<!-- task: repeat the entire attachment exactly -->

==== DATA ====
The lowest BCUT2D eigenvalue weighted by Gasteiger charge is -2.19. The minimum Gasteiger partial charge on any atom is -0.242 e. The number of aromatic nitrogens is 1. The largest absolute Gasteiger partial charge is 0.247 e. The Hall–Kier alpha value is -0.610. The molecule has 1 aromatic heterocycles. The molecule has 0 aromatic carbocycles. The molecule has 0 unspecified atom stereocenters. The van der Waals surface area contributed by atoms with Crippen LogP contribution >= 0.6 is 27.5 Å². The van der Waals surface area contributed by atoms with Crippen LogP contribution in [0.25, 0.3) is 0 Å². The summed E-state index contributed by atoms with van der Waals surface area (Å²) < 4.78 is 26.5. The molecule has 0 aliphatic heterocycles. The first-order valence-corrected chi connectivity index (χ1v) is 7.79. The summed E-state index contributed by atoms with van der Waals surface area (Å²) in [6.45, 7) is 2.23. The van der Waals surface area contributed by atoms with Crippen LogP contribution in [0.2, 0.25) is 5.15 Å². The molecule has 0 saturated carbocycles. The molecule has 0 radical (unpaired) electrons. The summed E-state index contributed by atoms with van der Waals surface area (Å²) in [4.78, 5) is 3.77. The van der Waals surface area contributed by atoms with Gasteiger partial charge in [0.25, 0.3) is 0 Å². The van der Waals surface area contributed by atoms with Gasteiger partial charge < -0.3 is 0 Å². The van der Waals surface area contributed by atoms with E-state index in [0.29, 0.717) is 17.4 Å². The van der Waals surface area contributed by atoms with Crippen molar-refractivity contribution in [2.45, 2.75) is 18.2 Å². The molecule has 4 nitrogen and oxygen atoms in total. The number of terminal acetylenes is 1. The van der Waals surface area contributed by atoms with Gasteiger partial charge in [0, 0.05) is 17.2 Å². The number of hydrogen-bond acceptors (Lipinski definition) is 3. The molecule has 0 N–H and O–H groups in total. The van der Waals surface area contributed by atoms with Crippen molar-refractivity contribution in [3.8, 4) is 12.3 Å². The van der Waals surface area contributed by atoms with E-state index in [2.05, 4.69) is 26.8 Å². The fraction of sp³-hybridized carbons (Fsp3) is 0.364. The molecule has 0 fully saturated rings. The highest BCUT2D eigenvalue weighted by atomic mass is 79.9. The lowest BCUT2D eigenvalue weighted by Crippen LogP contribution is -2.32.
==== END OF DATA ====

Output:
The lowest BCUT2D eigenvalue weighted by Gasteiger charge is -2.19. The minimum Gasteiger partial charge on any atom is -0.242 e. The number of aromatic nitrogens is 1. The largest absolute Gasteiger partial charge is 0.247 e. The Hall–Kier alpha value is -0.610. The molecule has 1 aromatic heterocycles. The molecule has 0 aromatic carbocycles. The molecule has 0 unspecified atom stereocenters. The van der Waals surface area contributed by atoms with Crippen LogP contribution >= 0.6 is 27.5 Å². The van der Waals surface area contributed by atoms with Crippen LogP contribution in [0.25, 0.3) is 0 Å². The summed E-state index contributed by atoms with van der Waals surface area (Å²) < 4.78 is 26.5. The molecule has 0 aliphatic heterocycles. The first-order valence-corrected chi connectivity index (χ1v) is 7.79. The summed E-state index contributed by atoms with van der Waals surface area (Å²) in [6.45, 7) is 2.23. The van der Waals surface area contributed by atoms with Crippen LogP contribution in [0.2, 0.25) is 5.15 Å². The molecule has 0 saturated carbocycles. The molecule has 0 radical (unpaired) electrons. The summed E-state index contributed by atoms with van der Waals surface area (Å²) in [4.78, 5) is 3.77. The van der Waals surface area contributed by atoms with Gasteiger partial charge in [0.25, 0.3) is 0 Å². The van der Waals surface area contributed by atoms with Gasteiger partial charge < -0.3 is 0 Å². The van der Waals surface area contributed by atoms with E-state index in [0.29, 0.717) is 17.4 Å². The van der Waals surface area contributed by atoms with Crippen molar-refractivity contribution in [2.45, 2.75) is 18.2 Å². The molecule has 4 nitrogen and oxygen atoms in total. The number of terminal acetylenes is 1. The van der Waals surface area contributed by atoms with Gasteiger partial charge in [0, 0.05) is 17.2 Å². The number of hydrogen-bond acceptors (Lipinski definition) is 3. The molecule has 0 N–H and O–H groups in total. The van der Waals surface area contributed by atoms with Crippen molar-refractivity contribution in [3.8, 4) is 12.3 Å². The van der Waals surface area contributed by atoms with E-state index in [2.05, 4.69) is 26.8 Å². The fraction of sp³-hybridized carbons (Fsp3) is 0.364. The molecule has 0 fully saturated rings. The highest BCUT2D eigenvalue weighted by atomic mass is 79.9. The lowest BCUT2D eigenvalue weighted by Crippen LogP contribution is -2.32.